On 1 July 2003, Roman Abramovich, a Russian oligarch who got his start in business selling everything from rubber ducks to concrete mix, changed English football forever.
It was in that moment, in the late night shake of a hand between Abramovich and Ken Bates, that the Premier League became a global league.
Almost everything that has happened at the top of the English game over the past 15 years can be traced back to that moment, when Abramovich agreed to buy Chelsea for £140 million.
The Premier League had seen millionaire owners before. Chelsea themselves were owned by a millionaire, Bates, before Abramovich pitched up. Manchester United were the subject of a takeover bid from Rupert Murdoch around the turn of the millennium.
But Abramovich was the first of a new breed of owner, the first of a breed that saw Premier League clubs merely as play-things for the super rich, as a way to exert international influence.
Whether it’s the Glazers, the Abu Dhabi royal family or Abramovich, English football has now become the domain of those looking for much more than just three points and silverware.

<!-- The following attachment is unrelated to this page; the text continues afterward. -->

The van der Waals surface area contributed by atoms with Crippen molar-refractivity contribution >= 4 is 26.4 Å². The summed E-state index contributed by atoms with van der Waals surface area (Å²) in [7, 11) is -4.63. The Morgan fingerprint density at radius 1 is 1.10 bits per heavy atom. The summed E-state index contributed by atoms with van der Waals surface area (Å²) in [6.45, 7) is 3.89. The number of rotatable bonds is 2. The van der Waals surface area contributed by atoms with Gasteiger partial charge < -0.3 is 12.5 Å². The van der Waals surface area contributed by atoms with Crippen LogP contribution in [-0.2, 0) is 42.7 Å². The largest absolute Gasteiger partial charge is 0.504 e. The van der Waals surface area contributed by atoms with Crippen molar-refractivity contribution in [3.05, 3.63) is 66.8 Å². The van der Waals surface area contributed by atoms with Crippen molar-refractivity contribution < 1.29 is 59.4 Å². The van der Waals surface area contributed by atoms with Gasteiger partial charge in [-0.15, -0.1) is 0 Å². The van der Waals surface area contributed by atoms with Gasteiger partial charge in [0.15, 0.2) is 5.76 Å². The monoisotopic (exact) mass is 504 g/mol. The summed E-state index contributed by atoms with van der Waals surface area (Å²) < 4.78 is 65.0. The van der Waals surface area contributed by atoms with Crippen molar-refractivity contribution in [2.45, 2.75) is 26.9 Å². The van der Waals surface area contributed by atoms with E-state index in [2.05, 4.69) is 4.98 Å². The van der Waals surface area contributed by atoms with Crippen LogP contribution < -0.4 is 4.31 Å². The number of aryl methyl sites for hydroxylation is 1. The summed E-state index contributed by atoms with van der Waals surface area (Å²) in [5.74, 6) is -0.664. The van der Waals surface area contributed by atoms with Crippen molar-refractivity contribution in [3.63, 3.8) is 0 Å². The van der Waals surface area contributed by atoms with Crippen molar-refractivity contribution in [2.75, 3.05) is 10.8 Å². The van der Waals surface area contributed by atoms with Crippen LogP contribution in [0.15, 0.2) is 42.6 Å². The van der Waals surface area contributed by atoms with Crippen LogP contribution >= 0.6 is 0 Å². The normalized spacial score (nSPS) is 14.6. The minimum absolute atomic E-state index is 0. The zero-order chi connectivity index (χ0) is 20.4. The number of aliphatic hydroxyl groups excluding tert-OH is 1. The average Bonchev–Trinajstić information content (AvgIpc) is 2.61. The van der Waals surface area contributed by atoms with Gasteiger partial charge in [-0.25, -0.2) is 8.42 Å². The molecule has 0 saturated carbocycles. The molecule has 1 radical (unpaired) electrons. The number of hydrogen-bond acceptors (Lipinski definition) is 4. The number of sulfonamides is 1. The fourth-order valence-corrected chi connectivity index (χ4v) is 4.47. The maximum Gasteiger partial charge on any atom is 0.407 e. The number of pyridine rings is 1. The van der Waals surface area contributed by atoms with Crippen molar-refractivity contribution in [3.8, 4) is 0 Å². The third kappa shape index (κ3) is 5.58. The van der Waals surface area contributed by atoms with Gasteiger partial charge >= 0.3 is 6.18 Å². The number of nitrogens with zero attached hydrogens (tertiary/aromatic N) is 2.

Few modern era Premier League owners are as exacting as Abramovich, though. He has always been a very public figurehead as Chelsea owner. Some owners like to hide in the shadows, but the Russian made a point for years of being seen in his private box in the middle tier of the West Stand at Stamford Bridge.
When Chelsea won their first ever Champions League title in 2012, it was Abramovich who led Didier Drogba, Petr Cech, Frank Lampard and co. up the steps to lift the famous old trophy.
Abramovich has his finger in everything at Stamford Bridge and what the Russian says usually goes. But over the 15 years of his ownership, Abramovich has been denied one thing – an attractive, entertaining Chelsea team. Now, however, he has Maurizio Sarri and he is delivering his boss the kind of side he has always wanted.
It was presumed that ‘Sarri-ball’ would take some time to be implemented at Chelsea, particularly with Antonio Conte only leaving the club in pre-season. And yet Sarri has already forged a side that reflects his own identity as a coach, as demonstrated by the Blues’ performances in the opening five games of the season. They might even be title challengers.
Not since Andre Villas-Boas has Abramovich made such a bold pick as Chelsea manager.